Telling It Like It Is is the second album from Elias Bender Rønnenfelt’s Marching Church project, and both have come in the two years since his main band Iceage’s last album. With the previous album, The World Is Not Enough, Rønnenfelt seemed to be blowing off steam, writing some songs with a wider array of topics and recording them in a much looser and more ramshackle way; it made perfect sense to call it a ‘side project’. Now that Marching Church are releasing another album, and Iceage seems to be on the backburner, it would be reductive to use that term anymore. The music within Telling It Like It Is would back that up, Rønnenfelt having enlisted even more musicians from the Danish alternative scene to bolster the album musically, and the songs are much more well-honed and produced. For those waiting for a follow up to Plowing Into The Field Of Love, this album will surely sate you for a good while.

Even though the band has now expanded to include over a half-dozen supporting players adding instruments like flute, electric viola, saxophone and strings, this is undoubtedly Rønnenfelt’s album, and from beginning to end he stands and sings from centre stage, commanding the crescendos. From the beginning track ‘Let It Come Down’ we find Rønnenfelt roused by nature and praying for rain (“Will our skin ever be dry from the blood of the still-born / Will the rain wash our mind and drip from our thorns”). His penchant for dark imagery and the fire of the human mind are the driving forces behind the album, and his supporting band are with him throughout, helping him to eke out every last drop of blood and sweat from his passionate reveries. This often leads to manic excitement, like ‘Up For Days’, where he repeats the titular phrase going from delirium to exhaustion and back again, as if he is really sleep deprived – and the guitars cut and glide to animate this stop-and-go of energy. Following this is ‘Heart Of Life’, another song intoxicating in its unhinged adoration for life. Buoyed by swinging bar-room rock, Rønnenfelt takes up the role of a drunk vagrant, begging to be lifted up by his brothers and kissed by his sisters, before triumphantly announcing “I stand like a reject at the heart of life.” In fact, Telling It Like It Is constantly returns to the idea of life on the streets, even to the point of inhabiting a bird viewing humans’ apathy on the seething ‘Inner City Pigeon’.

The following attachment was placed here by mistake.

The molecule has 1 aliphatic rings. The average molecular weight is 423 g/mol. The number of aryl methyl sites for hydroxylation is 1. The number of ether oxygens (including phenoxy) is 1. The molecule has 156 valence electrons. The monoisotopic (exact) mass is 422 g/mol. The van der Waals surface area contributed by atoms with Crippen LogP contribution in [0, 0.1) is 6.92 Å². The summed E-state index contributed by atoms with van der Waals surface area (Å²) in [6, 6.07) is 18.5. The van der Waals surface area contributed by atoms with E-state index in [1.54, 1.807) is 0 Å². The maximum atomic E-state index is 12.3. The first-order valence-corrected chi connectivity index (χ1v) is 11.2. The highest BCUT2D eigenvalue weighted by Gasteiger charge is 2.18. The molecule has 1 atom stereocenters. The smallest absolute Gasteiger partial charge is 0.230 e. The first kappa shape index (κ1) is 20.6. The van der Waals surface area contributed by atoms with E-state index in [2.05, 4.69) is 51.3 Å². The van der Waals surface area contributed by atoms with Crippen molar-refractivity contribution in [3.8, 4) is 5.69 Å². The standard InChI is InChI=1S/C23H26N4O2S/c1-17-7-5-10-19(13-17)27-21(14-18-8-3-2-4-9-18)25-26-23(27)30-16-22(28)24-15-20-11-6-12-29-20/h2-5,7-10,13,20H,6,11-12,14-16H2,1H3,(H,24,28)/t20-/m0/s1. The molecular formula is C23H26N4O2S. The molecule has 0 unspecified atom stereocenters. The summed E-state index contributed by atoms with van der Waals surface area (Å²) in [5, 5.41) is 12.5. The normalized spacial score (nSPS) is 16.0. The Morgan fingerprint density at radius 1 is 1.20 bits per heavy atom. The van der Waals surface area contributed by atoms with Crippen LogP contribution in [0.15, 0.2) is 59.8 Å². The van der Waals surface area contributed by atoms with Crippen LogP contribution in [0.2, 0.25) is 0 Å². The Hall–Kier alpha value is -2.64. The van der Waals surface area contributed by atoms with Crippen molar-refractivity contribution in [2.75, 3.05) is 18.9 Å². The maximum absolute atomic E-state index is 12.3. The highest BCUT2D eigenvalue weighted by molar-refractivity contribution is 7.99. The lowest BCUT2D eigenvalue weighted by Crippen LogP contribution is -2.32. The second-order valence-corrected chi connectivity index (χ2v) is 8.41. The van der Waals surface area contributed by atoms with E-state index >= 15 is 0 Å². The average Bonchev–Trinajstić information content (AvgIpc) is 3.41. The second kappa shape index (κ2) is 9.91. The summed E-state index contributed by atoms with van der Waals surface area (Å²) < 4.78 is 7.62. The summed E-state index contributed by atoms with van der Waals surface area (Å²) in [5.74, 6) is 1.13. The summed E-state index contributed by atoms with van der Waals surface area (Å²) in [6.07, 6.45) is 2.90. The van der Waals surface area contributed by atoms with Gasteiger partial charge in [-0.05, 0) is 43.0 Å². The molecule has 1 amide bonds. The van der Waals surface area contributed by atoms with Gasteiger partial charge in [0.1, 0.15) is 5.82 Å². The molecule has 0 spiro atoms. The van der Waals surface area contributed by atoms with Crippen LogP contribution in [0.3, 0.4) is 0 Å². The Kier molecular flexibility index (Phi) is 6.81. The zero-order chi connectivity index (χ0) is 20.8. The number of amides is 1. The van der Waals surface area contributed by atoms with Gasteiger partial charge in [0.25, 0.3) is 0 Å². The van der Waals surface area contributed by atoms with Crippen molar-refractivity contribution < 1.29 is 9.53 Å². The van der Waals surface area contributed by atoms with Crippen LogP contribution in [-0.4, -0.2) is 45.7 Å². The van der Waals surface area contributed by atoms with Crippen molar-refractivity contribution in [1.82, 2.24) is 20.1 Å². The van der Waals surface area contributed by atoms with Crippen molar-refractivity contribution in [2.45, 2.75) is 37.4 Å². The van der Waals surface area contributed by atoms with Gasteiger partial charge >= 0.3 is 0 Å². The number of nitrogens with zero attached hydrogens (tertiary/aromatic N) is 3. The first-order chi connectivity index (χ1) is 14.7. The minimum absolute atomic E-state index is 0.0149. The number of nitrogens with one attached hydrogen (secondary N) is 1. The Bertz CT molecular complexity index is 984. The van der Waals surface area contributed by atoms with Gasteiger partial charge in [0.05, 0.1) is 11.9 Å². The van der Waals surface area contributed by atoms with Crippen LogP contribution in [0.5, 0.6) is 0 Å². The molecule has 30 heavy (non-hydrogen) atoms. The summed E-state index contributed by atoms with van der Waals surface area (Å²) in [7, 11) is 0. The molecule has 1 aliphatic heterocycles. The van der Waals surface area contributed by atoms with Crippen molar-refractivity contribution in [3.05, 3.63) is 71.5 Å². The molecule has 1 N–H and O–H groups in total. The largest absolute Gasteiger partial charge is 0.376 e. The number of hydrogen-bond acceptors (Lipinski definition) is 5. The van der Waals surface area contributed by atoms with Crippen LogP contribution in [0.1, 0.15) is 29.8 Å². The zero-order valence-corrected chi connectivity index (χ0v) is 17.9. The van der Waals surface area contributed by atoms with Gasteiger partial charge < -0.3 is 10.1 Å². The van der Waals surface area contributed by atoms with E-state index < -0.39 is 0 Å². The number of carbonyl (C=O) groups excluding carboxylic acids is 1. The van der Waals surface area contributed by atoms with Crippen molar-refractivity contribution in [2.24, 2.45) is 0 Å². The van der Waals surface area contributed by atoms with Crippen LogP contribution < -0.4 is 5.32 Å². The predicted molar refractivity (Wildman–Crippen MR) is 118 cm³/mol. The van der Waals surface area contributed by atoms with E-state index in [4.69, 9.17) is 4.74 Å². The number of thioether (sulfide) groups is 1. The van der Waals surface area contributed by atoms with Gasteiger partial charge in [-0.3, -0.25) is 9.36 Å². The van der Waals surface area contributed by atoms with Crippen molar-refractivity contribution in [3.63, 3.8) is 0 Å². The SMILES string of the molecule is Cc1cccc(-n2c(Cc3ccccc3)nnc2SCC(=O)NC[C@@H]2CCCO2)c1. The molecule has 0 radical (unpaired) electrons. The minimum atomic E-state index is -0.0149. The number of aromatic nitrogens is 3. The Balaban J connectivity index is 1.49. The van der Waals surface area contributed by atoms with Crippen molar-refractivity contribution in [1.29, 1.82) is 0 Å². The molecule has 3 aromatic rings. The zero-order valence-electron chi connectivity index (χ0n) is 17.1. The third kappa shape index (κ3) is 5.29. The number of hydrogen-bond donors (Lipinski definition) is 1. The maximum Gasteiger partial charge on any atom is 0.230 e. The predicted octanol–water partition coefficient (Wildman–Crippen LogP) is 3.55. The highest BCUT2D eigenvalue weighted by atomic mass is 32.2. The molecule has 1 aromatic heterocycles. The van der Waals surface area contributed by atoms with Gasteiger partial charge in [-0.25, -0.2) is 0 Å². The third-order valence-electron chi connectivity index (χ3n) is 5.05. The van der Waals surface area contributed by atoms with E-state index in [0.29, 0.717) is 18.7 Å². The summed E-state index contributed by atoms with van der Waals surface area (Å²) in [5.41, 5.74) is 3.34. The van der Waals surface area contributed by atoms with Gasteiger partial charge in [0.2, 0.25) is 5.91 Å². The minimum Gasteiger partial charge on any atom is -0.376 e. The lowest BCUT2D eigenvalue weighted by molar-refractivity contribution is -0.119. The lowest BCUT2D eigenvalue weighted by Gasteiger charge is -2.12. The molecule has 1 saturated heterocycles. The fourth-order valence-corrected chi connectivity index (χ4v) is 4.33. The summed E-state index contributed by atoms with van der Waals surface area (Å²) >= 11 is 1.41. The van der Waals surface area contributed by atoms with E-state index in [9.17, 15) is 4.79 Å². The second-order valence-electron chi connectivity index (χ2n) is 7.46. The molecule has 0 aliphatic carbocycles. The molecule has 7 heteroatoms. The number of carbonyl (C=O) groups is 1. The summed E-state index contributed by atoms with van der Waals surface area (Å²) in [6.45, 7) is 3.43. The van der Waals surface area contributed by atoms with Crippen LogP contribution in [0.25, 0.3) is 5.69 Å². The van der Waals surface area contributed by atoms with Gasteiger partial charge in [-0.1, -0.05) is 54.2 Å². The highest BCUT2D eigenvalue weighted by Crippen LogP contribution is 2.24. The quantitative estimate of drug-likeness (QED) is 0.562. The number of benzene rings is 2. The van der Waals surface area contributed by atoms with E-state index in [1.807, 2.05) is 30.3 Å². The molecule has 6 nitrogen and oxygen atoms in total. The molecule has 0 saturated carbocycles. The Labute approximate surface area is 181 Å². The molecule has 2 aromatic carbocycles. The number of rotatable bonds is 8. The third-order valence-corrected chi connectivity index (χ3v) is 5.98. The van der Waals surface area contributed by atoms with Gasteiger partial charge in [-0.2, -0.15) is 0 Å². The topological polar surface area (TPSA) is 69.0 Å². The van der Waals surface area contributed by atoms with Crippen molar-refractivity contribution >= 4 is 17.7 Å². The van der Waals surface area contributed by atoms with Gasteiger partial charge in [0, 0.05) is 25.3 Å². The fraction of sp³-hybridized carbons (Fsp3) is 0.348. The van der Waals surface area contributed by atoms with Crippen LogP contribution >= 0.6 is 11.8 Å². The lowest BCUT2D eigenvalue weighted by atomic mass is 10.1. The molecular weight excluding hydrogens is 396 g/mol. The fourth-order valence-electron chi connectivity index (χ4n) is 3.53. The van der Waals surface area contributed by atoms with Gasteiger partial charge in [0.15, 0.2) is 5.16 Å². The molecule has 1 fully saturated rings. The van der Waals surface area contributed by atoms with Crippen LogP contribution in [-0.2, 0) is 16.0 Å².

Tipsy, rollicking guitar music is the way that many of these songs are carried off – not too distant from Iceage’s sound – but some of the album’s most impressive moments are the more sultry, moonlit tracks. ‘Lion’s Den’ sits at the heart of the album and is the clear centrepiece; all dusky and smoke-filled ambiance, you can imagine a low-lit bar with human faces laughing like jackals all around. Through the den’s haze you see Rønnenfelt beckoning you to “come on in,” despite confessing “they never cared too much for you, they never took great care of you.” The synth and melodica used on the moody ‘Achilles’ Heel’ describe a topsy-turvy emotional state as our singer sits in a taxi cab quietly lusting after someone whom his “hands are begging to grab.”

Telling It Like It Is finishes with ‘Calenture’, which hews close to a folkier version of the cowboy-punk Iceage perfected on their last album. Here twanging guitars and screeching harmonica form the backdrop to Rønnenfelt’s description of a battalion of men slowly dying of starvation and heatsickness. It’s quite an offshoot in terms of lyrical topic, but it comes back to the same thing that charges this album: the lust for life and the challenge to remain breathing. This is the lifeblood of this album, and throughout you can’t help but feel the constant swing of life’s moods, channeling through Elias Bender Rønnenfelt to become a drug that’s uplifting, unifying and ultimately deeply entertaining.